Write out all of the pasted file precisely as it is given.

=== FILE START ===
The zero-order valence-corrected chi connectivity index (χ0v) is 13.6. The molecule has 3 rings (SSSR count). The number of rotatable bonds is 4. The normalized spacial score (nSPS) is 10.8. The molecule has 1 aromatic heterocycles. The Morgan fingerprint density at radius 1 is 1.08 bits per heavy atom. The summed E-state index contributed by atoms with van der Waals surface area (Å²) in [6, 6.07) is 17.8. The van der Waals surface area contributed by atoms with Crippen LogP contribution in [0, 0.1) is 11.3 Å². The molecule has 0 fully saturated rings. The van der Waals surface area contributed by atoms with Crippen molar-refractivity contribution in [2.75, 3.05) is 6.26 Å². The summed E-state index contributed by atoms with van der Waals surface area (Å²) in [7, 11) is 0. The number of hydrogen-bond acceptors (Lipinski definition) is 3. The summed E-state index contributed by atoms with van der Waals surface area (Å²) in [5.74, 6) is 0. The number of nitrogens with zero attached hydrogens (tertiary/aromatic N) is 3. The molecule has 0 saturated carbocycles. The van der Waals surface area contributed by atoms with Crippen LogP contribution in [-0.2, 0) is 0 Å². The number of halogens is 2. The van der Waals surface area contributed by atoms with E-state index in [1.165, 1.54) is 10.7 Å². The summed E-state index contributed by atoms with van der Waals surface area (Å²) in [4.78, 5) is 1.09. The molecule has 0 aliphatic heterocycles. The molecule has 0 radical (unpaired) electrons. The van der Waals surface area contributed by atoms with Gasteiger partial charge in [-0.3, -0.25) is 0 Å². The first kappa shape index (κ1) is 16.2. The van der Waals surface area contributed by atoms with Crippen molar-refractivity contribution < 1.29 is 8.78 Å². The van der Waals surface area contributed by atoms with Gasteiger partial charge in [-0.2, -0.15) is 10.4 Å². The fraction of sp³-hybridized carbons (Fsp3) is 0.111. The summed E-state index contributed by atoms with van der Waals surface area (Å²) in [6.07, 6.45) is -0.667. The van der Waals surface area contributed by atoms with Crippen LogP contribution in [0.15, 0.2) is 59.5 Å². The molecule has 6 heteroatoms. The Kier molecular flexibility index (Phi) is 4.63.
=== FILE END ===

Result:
The zero-order valence-corrected chi connectivity index (χ0v) is 13.6. The molecule has 3 rings (SSSR count). The number of rotatable bonds is 4. The normalized spacial score (nSPS) is 10.8. The molecule has 1 aromatic heterocycles. The Morgan fingerprint density at radius 1 is 1.08 bits per heavy atom. The summed E-state index contributed by atoms with van der Waals surface area (Å²) in [6, 6.07) is 17.8. The van der Waals surface area contributed by atoms with Crippen LogP contribution in [0, 0.1) is 11.3 Å². The molecule has 0 fully saturated rings. The van der Waals surface area contributed by atoms with Crippen molar-refractivity contribution in [2.75, 3.05) is 6.26 Å². The summed E-state index contributed by atoms with van der Waals surface area (Å²) in [7, 11) is 0. The number of hydrogen-bond acceptors (Lipinski definition) is 3. The summed E-state index contributed by atoms with van der Waals surface area (Å²) in [5.74, 6) is 0. The number of nitrogens with zero attached hydrogens (tertiary/aromatic N) is 3. The molecule has 0 saturated carbocycles. The van der Waals surface area contributed by atoms with Crippen LogP contribution in [-0.2, 0) is 0 Å². The number of halogens is 2. The van der Waals surface area contributed by atoms with E-state index in [1.165, 1.54) is 10.7 Å². The summed E-state index contributed by atoms with van der Waals surface area (Å²) in [4.78, 5) is 1.09. The molecule has 0 aliphatic heterocycles. The molecule has 0 radical (unpaired) electrons. The van der Waals surface area contributed by atoms with Gasteiger partial charge in [-0.3, -0.25) is 0 Å². The first kappa shape index (κ1) is 16.2. The van der Waals surface area contributed by atoms with Crippen molar-refractivity contribution < 1.29 is 8.78 Å². The van der Waals surface area contributed by atoms with Gasteiger partial charge in [-0.2, -0.15) is 10.4 Å². The fraction of sp³-hybridized carbons (Fsp3) is 0.111. The summed E-state index contributed by atoms with van der Waals surface area (Å²) in [6.07, 6.45) is -0.667. The van der Waals surface area contributed by atoms with Crippen LogP contribution in [0.15, 0.2) is 59.5 Å². The molecule has 6 heteroatoms. The Kier molecular flexibility index (Phi) is 4.63.